One indication of the reverence for the Arabic texts and their authors is the high degree of literalness of the translations. Most translators made no attempt to produce idiomatic and elegant Latin. Rather, they sought to preserve as strictly as possible the ‘Arabica veritas’—the truth that was embedded in the Arabic—even at the expense of providing something readable. In some cases one gets the impression that the Latin is a crib, enabling students to read the Arabic itself. Most students, however, would not have had the Arabic text at hand, and would have had to glimpse the ‘Arabic truth’ through the Latin text, with the help of teachers and commentaries, which often derived from the Arabic tradition. Any departure from the literal sense was regarded as being a slight on the original author, and a sign of the pride and self-esteem of the translator. No attempt was made to disguise the fact that the Latin was based on an Arabic original.

This massive movement of translation lasted approximately from the early 12th century until the mid-13th century. Just as the new translations of Adelard at the beginning of this period had enriched the library of the cathedral school of Chartres, so the translations of texts and commentaries at Toledo and in the South of Italy and Sicily, became the set texts on the curricula of the new universities of Paris, Bologna, Oxford and Cambridge, and of the schools of medicine. By the second quarter of the 13th century we find some remarkable testimonies to the commonality of scientific knowledge within the Islamic and Christian worlds, which made it possible for intellectual centres in the West to benefit directly from the studies of the Arabs.

Theodore of Antioch, a Syrian Christian, studied philosophy, geometry and astronomy in an Islamic madrasa at Mosul under the foremost Muslim scholar of his age, Kamal al-Din ibn Yunus (1156-1242), and then studied medicine in Baghdad, after which he served, as a doctor and ‘philosopher’ (hakim), a Seljuk ruler of Konya, a Christian Armenian regent, and finally the Christian emperor of Sicily, Frederick II. Another student of Kamal al-Din, al-Urmawi, also spent time at the Emperor’s court, composing a book on logic for him. Frederick himself sent questions on mathematics, optics and philosophy to Arabic scholars throughout the Mediterranean and the Middle East. Later in the same century, astronomical information from the observatory of Maragha in the Mongol realms arrived at the Spanish court of Alfonso X, while the observations and investigations at Ulugh Beg’s observatory in Samarkand at the beginning of the 15th century led to theories of planetary movement that were eventually taken up by Copernicus. Adelard proved to be remarkably prescient in claiming that Western scholars could benefit from Arabic learning.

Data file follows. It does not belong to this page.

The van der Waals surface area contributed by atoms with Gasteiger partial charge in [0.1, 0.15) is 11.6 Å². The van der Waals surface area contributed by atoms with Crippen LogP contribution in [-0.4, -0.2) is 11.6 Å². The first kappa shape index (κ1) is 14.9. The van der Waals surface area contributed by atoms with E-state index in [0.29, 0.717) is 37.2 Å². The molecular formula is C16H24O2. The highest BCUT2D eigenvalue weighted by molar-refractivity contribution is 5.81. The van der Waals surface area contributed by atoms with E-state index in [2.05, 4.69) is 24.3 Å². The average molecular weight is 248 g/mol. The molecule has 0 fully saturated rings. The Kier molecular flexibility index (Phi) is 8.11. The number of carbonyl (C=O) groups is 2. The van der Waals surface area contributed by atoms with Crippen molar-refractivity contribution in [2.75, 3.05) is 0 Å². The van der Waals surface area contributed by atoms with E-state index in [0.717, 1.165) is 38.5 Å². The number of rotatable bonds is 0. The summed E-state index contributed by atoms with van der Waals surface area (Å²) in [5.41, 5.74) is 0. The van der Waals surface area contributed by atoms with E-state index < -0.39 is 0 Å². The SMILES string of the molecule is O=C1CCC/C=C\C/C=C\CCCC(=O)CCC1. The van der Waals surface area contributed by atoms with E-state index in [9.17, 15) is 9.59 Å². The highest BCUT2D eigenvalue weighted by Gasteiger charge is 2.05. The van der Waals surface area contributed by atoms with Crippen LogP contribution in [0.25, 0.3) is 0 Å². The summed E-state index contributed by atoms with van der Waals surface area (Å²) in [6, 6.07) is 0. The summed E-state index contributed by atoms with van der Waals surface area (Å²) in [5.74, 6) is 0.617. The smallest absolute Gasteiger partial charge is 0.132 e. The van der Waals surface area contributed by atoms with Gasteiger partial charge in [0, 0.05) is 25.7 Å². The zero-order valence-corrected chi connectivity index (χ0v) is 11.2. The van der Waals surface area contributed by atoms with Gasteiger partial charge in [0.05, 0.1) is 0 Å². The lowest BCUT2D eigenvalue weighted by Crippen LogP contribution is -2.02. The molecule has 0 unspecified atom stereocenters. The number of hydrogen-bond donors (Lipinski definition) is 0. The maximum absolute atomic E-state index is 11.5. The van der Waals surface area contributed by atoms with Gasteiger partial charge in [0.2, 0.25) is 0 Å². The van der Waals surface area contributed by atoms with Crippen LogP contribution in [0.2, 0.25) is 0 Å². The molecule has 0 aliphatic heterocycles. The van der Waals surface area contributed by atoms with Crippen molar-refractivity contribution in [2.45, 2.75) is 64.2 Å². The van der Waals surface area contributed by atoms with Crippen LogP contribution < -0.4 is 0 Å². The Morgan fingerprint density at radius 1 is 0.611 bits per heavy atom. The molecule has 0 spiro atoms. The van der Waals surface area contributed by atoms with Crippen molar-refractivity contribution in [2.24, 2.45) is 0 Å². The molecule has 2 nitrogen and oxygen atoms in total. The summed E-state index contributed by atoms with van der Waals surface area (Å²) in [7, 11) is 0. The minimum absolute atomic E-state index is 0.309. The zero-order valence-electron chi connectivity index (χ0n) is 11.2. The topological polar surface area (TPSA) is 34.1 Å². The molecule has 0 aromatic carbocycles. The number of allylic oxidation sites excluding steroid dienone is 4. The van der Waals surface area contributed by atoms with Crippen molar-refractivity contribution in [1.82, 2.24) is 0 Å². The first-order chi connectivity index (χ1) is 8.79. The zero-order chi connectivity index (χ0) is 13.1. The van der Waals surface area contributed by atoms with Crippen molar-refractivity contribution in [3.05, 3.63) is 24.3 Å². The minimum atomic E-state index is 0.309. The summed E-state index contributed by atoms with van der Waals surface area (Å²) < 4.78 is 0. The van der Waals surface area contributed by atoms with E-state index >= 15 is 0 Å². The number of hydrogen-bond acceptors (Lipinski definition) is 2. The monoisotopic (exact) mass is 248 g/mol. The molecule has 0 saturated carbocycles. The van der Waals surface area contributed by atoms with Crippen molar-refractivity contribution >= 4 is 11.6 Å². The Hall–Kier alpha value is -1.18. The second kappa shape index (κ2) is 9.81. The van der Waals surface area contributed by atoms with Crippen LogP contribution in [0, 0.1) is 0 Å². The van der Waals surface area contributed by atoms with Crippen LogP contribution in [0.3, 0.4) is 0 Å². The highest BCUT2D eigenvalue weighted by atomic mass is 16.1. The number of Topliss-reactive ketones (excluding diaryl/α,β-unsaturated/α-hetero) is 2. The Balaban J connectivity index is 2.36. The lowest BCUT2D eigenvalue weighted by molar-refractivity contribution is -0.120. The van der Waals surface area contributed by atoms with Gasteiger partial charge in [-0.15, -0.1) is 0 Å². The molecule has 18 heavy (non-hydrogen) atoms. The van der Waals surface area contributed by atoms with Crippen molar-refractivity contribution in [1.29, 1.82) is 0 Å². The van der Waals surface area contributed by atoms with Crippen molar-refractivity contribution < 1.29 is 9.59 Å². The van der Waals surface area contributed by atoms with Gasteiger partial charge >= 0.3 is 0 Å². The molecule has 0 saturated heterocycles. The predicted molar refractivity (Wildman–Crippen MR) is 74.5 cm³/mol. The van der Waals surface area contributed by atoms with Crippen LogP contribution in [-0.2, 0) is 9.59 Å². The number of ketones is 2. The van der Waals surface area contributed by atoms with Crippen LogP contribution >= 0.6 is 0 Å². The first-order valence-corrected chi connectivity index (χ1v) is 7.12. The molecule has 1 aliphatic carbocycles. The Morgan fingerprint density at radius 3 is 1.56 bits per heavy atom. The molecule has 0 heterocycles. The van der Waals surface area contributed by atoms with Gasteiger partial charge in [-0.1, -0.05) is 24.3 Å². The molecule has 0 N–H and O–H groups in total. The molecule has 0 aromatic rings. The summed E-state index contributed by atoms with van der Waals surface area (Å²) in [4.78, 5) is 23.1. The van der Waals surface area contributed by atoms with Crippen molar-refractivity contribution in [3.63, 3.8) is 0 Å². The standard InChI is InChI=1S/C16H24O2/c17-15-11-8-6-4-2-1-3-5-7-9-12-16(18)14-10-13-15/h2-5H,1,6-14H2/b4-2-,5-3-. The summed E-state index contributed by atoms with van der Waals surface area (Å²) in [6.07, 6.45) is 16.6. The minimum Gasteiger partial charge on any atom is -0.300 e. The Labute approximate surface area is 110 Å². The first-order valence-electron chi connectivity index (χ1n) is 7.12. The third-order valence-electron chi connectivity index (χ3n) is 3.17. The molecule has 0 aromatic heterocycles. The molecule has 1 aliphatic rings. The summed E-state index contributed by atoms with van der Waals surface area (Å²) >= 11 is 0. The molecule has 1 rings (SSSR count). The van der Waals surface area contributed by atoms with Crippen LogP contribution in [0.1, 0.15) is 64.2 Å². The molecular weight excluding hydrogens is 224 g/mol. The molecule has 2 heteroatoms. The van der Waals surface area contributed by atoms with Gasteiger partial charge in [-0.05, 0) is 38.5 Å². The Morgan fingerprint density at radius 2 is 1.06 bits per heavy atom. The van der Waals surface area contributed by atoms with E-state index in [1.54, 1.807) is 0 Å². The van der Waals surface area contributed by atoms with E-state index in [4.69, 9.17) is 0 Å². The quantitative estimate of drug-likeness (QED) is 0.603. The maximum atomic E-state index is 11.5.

Adelard of Bath, Conversations with His Nephew: On the Same and the Different, Questions on Natural Science and On Birds, edited and translated by Charles Burnett, Italo Ronca, Pedro Mantas España, et Baudoun van den Abeele,. Cambridge, 1998.

Peter Abelard, Collationes (Dialogus inter philosophum, Judaeum et Christianum), edited and translated by John Marenbon and Giovanni Orlandi. Oxford, 2001.

Burnett, Charles, The Introduction of Arabic Learning into England. London, 1997.

Burnett, Charles, ‘Master Theodore, Frederick II’s Philosopher’, in Federico II e le Nuove Culture. Spoleto, 1995, pp. 225-285.

Idem, ‘The Coherence of the Arabic-Latin Translation Program in Toledo in the Twelfth Century’. In Science in Context, 14, 2001, pp. 249-88.

Saliba, George, A History of Arabic Astronomy: Planetary Theories during the Golden Ages of Islam. New York and London, 1994.

* Charles Burnett is a Professor of History of Islamic Influences in Europe, The Warburg Institute, London, UK.